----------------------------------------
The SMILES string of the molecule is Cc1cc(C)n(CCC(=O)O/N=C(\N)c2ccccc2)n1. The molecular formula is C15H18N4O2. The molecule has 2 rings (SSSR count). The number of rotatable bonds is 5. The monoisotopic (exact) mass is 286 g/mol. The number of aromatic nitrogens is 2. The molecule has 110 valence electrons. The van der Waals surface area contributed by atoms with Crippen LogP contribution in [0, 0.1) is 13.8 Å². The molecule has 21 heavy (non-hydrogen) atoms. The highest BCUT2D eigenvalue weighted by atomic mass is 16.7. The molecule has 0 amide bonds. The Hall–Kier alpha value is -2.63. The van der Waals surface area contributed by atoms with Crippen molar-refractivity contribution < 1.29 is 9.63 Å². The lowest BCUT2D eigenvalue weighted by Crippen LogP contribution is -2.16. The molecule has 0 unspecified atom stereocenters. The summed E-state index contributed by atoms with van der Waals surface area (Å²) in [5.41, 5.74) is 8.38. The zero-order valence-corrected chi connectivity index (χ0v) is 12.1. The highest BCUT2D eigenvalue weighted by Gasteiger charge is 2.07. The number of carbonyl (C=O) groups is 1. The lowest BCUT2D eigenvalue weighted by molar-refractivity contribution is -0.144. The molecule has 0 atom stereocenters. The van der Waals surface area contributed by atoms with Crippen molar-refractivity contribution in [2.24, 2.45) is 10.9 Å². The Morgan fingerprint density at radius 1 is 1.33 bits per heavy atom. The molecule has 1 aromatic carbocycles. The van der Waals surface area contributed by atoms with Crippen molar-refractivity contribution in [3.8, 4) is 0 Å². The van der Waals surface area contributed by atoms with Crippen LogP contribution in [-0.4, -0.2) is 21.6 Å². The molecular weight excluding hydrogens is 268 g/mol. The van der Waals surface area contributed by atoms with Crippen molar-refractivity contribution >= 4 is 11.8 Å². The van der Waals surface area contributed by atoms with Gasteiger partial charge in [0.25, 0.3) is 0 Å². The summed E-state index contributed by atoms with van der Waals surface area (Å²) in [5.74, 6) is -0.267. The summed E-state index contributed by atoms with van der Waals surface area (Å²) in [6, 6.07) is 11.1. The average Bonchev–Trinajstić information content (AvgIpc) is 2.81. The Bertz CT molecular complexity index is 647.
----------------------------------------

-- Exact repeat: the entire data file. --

The SMILES string of the molecule is Cc1cc(C)n(CCC(=O)O/N=C(\N)c2ccccc2)n1. The molecular formula is C15H18N4O2. The molecule has 2 rings (SSSR count). The number of rotatable bonds is 5. The monoisotopic (exact) mass is 286 g/mol. The number of aromatic nitrogens is 2. The molecule has 110 valence electrons. The van der Waals surface area contributed by atoms with Crippen LogP contribution in [0, 0.1) is 13.8 Å². The molecule has 21 heavy (non-hydrogen) atoms. The highest BCUT2D eigenvalue weighted by atomic mass is 16.7. The molecule has 0 amide bonds. The Hall–Kier alpha value is -2.63. The van der Waals surface area contributed by atoms with Crippen molar-refractivity contribution < 1.29 is 9.63 Å². The lowest BCUT2D eigenvalue weighted by Crippen LogP contribution is -2.16. The molecule has 0 unspecified atom stereocenters. The summed E-state index contributed by atoms with van der Waals surface area (Å²) in [5.41, 5.74) is 8.38. The zero-order valence-corrected chi connectivity index (χ0v) is 12.1. The highest BCUT2D eigenvalue weighted by Gasteiger charge is 2.07. The number of carbonyl (C=O) groups is 1. The lowest BCUT2D eigenvalue weighted by molar-refractivity contribution is -0.144. The molecule has 0 atom stereocenters. The van der Waals surface area contributed by atoms with Crippen molar-refractivity contribution in [2.24, 2.45) is 10.9 Å². The Morgan fingerprint density at radius 1 is 1.33 bits per heavy atom. The molecule has 1 aromatic carbocycles. The van der Waals surface area contributed by atoms with Crippen molar-refractivity contribution in [3.8, 4) is 0 Å². The van der Waals surface area contributed by atoms with Crippen LogP contribution in [-0.4, -0.2) is 21.6 Å². The molecular weight excluding hydrogens is 268 g/mol. The van der Waals surface area contributed by atoms with Crippen molar-refractivity contribution >= 4 is 11.8 Å². The van der Waals surface area contributed by atoms with Gasteiger partial charge in [0.25, 0.3) is 0 Å². The summed E-state index contributed by atoms with van der Waals surface area (Å²) in [5.74, 6) is -0.267. The summed E-state index contributed by atoms with van der Waals surface area (Å²) in [6, 6.07) is 11.1. The average Bonchev–Trinajstić information content (AvgIpc) is 2.81. The Bertz CT molecular complexity index is 647.